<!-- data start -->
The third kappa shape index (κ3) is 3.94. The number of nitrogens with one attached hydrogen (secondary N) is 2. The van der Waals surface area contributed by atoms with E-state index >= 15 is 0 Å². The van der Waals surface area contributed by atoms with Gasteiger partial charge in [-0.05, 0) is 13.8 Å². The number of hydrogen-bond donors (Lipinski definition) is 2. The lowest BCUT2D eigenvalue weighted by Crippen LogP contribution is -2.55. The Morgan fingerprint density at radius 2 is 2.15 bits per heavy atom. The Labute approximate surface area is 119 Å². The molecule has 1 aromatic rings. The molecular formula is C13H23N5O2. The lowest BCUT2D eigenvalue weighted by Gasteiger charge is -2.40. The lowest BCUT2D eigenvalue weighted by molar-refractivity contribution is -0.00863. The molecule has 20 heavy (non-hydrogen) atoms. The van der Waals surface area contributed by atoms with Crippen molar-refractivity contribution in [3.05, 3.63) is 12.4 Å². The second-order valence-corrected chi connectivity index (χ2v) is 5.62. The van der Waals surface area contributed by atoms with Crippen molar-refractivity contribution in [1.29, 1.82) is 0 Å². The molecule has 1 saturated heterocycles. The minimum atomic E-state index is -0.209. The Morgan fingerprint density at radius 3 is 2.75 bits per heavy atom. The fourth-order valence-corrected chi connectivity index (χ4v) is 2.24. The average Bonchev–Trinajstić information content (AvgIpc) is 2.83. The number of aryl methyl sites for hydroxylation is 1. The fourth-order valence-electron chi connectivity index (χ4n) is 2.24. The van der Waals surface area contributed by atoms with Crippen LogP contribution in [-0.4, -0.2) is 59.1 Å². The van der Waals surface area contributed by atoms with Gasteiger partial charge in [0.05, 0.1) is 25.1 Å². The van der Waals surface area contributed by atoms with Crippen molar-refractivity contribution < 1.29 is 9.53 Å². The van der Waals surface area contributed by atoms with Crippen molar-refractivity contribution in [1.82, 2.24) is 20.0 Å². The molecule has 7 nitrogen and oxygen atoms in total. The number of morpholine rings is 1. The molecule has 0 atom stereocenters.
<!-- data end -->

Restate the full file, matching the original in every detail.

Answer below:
The third kappa shape index (κ3) is 3.94. The number of nitrogens with one attached hydrogen (secondary N) is 2. The van der Waals surface area contributed by atoms with E-state index >= 15 is 0 Å². The van der Waals surface area contributed by atoms with Gasteiger partial charge in [-0.05, 0) is 13.8 Å². The number of hydrogen-bond donors (Lipinski definition) is 2. The lowest BCUT2D eigenvalue weighted by Crippen LogP contribution is -2.55. The Morgan fingerprint density at radius 2 is 2.15 bits per heavy atom. The Labute approximate surface area is 119 Å². The molecule has 1 aromatic rings. The molecular formula is C13H23N5O2. The lowest BCUT2D eigenvalue weighted by Gasteiger charge is -2.40. The lowest BCUT2D eigenvalue weighted by molar-refractivity contribution is -0.00863. The molecule has 20 heavy (non-hydrogen) atoms. The van der Waals surface area contributed by atoms with Crippen molar-refractivity contribution in [3.05, 3.63) is 12.4 Å². The second-order valence-corrected chi connectivity index (χ2v) is 5.62. The van der Waals surface area contributed by atoms with Crippen molar-refractivity contribution in [1.29, 1.82) is 0 Å². The molecule has 1 saturated heterocycles. The minimum atomic E-state index is -0.209. The Morgan fingerprint density at radius 3 is 2.75 bits per heavy atom. The fourth-order valence-corrected chi connectivity index (χ4v) is 2.24. The average Bonchev–Trinajstić information content (AvgIpc) is 2.83. The number of aryl methyl sites for hydroxylation is 1. The fourth-order valence-electron chi connectivity index (χ4n) is 2.24. The van der Waals surface area contributed by atoms with Crippen LogP contribution in [-0.4, -0.2) is 59.1 Å². The van der Waals surface area contributed by atoms with Gasteiger partial charge in [0.05, 0.1) is 25.1 Å². The van der Waals surface area contributed by atoms with Crippen molar-refractivity contribution < 1.29 is 9.53 Å². The van der Waals surface area contributed by atoms with Crippen molar-refractivity contribution in [1.82, 2.24) is 20.0 Å². The molecule has 7 nitrogen and oxygen atoms in total. The number of morpholine rings is 1. The molecule has 0 atom stereocenters.